By Tom Hintgen
On Sept. 24, 1909, about a year after a city-owned dam was built as part of a hydroelectric station along the Otter Tail River east of Fergus Falls, employee Ben Snyder was awakened at 4:20 a.m. and noticed the lights fading. Looking out the door he saw water splashing up on the platform, and knew that something was seriously wrong.
Grabbing his clothes, he warned N.P. Johnson, who was on duty. Just as they left the powerhouse, the floor trembled and the two men ran up the railway embankment. In what seemed like a split second, the 10-ton structure sank from sight.
This site eventually became known as Broken Down Dam.
Snyder and Johnson headed toward Fergus Falls to warn the city of the impending danger. They reached the Ed Burau farm where Burau hitched up his team of horses, and the three of them headed for town.
Enroute to Fergus Falls, they met the city electrical superintendent, J.W. Peterson, who was heading to City Dam to learn why the lights had gone out and why he could not reach the power station by telephone.
They spread the word and, fortunately, there was no loss of life in Fergus Falls, despite flooding in some areas of the community.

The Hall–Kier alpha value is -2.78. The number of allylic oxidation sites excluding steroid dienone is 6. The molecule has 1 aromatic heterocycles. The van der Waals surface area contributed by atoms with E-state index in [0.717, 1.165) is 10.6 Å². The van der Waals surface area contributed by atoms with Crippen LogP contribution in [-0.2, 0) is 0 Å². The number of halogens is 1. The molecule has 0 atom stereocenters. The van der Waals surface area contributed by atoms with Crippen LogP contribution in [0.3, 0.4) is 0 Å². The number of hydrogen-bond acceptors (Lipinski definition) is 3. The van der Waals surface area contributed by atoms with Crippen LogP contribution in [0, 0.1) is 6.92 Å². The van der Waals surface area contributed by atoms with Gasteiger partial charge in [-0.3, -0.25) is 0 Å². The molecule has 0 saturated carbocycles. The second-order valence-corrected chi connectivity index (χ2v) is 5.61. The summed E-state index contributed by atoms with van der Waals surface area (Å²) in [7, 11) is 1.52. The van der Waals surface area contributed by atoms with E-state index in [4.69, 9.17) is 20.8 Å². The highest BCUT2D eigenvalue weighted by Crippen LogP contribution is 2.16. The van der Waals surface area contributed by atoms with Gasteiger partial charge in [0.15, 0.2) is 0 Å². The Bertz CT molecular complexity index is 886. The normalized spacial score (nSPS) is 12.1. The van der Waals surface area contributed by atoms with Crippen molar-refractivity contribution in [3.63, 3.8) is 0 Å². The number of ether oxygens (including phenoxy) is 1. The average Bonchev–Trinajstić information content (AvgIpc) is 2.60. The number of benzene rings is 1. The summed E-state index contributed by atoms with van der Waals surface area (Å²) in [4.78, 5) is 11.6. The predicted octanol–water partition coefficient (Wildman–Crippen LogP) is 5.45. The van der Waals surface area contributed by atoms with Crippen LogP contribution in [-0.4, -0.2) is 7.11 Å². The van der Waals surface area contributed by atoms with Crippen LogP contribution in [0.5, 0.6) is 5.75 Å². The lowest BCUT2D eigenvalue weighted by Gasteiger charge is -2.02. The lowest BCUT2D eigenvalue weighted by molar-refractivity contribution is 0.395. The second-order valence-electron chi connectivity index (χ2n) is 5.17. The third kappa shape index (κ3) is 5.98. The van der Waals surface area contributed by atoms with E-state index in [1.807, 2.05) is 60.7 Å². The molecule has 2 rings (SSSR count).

When the destruction took place, a century ago this coming Thursday, water poured down a narrow gorge between large hills until it reached the Kirk Dam, located near Oak Grove Cemetery. This dam had previously furnished power for the city water works system. Water poured into basements on the south side of Lincoln Avenue.
A block downstream, the Red River Mill Dam went out and Red River Milling Company suffered a $10,000 loss, a substantial amount of money close to a century ago. The Woolen Mill Dam was destroyed with a loss of $5,000.
Dayton Hollow Dam, five miles south of Fergus Falls, withstood the flood. Otter Tail Power Company owned the dam and its president, Vernon Wright, reached Dayton Hollow at 6:15 a.m. with F.G. Barrows. They were able to open the flood gates.
None of the demolished dams, with the exception of Central Dam near South Cascade, was rebuilt. After the disaster at City Dam, Fergus Falls and Otter Tail Power Company successfully negotiated terms for an electric service contract.
The Otter Tail River begins at Big Elbow Lake in northeastern Becker County. The total drop from Big Elbow to Fergus Falls and finally to Breckenridge is 553 feet. This is one of many facts available in the book, “History of the Otter Tail River,” written by Al Seltz of Fergus Falls.
How to get to Broken Down Dam
To get to Broken Down Dam by vehicle, head east of Fergus Falls along Mt. Faith Avenue until you get to Broken Down Dam Road. Drive north a short distance until you come to the Broken Down Dam Park sign.
You can walk to the site along hiking trails — with the easier route starting to the right of the sign.
Over the years this site has been a popular stopping site for hikers along the Otter Tail River. Others have driven to the site and have taken along a picnic lunch.
There’s only one flood of historical record in Fergus Falls, and it was due to the failure of the City Light Dam in September 1909.
Interest in Broken Down Dam east of Fergus Falls has passed from one generation to the next.